The point being, Dan, you need to thoroughly enjoy the food when you’re enjoying food. If you want dessert, eat dessert. I suppose the “tip” here is just be sure you’ve somehow deserved it or earned it or know you’ll be stream-line-focused the next time you’re on the bicycle. Ride the wave, man. In a similar vain, that means eat the real ice cream; don’t cheat yourself by slurping the chemical rich, low-fat, low-cal, aspartame sweetened garbage. And goodness gracious, I hope you know my feelings on real maple syrup as opposed to the corn syrup supplemented with corn syrup, Log Cabin Bottle of Gross. When you eat, eat. When you work, work. When you’re on top of the wave, ride the wave. When you’re off the wagon, hop off the wagon.

Let’s now bring it full circle and jump right up to the present. We are currently amidst the 2013 Team Cannondale Pro Cycling‘s December training camp for the past week and a half and I’ve seen the weight plummet like, oooh let’s say a hot knife shredding through butter. It’s inevitable because my game-day business face is back on as it’s been since November the first, so even though Italy is world renowned for exquisite yet startlingly simple cuisine, that means salad raised to the power of salad here at camp. Hellooooooo lettuce!

What does a post ride 100g plate of pasta look like? It looks like 29 lonely pieces of penne.

Who wants protein? I want protein! Who wants a feast from the sea? Well actually I do, but instead we will have a small filet of white fish.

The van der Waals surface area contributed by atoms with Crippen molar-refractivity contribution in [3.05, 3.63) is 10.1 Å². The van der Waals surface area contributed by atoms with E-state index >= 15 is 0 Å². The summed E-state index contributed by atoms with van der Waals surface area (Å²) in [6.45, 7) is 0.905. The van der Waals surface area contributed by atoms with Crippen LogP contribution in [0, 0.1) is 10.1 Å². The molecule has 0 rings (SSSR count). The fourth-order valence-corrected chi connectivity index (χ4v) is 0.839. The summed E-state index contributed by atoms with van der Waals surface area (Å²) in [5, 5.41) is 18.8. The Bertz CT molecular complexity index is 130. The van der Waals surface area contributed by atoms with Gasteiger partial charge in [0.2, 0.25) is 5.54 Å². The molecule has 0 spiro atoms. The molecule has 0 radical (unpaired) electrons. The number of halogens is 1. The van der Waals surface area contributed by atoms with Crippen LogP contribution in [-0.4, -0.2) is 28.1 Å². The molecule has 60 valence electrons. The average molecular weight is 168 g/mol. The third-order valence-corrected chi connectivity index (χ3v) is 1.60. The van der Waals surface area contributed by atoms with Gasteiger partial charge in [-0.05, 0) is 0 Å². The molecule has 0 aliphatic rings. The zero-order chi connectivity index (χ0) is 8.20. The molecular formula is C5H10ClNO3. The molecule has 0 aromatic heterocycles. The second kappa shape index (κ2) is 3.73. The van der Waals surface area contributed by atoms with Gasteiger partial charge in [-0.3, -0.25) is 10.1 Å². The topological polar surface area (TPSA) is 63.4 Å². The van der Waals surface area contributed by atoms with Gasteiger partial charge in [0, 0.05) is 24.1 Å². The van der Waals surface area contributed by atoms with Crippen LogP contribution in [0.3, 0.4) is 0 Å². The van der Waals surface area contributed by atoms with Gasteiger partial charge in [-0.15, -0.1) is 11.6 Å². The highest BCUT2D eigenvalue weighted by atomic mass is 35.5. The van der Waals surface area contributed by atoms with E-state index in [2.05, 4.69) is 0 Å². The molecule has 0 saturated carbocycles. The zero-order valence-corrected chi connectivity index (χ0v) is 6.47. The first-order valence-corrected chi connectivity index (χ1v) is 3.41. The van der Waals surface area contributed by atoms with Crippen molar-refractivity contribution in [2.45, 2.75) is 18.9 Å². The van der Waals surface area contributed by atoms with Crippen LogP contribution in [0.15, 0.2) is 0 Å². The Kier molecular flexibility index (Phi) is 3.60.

Dessert? Ha, yeah right. “Dessert” is a modest apple. Three hour ride food? Creativity be damned, how about that apple again. And there’s always more sparkling water if we’re really hungry.

Now finding ourselves ten days deep into camp, eating like Oliver Twist, racking up hours both on the new steed and in the gym, the body fat percentage is down nearly two full points and the kgs are in the realm of scrawny and again. In fact, it was just this morning I noticed a new rib bonily protruding from my mid section. Great success.

Of course, this is just a simple Tip from Ted, Dan… and everyone else. Take this with a grain or entire bagful of salt. You could always subscribe to another dietician’s advice and blandly eat exclusively from the White food group.


  1. Joe C.

    Hey Ted… Here’s an idea. Why don’t you tweet a pic of every meal for a day or two. This was we get to really see what a pro eats???

  2. Becky B

    Excellent tip!

    So I guess I’ll portion out the yummy fudge I’m sending: 95% for Mom & Dad, 5% for Ted.

  3. Ellie

    Loved it! Do whatever is in front of you with 100% conviction.
    The clip of Bourdain was awesome! Love that man!
    Thanks Ted for another very enjoyable read!

  4. Ken

    Great post, Ted. It seems that people generally think that endurance athletes can eat as much as they want but I have read enough blogs like this one that really illustrate how important it is to make racing weight.

  5. Neil, Mason's dad

    Whoa, now I understand your dilemma, which is what we all face. I came back from Como, Italy where I lived with my friend Federico and swore he only ate white food too and could still climb like a goat. Great article Ted, but I’m afraid Mason and I won’t give up our Louisiana boudin or Muscadine jelly with peanut butter. They seem to power our rides, and I have fond memories of fresh pate in Paris at Christmas. But for you professionals, keep it up! We’re gearing up for the Spring season and look forward to your performance.

  6. Dave

    Great to see the regular posts again, and good luck for the coming season.

    Dave (who met you in Culpepper and subsequently purchased one of your tee-shirts)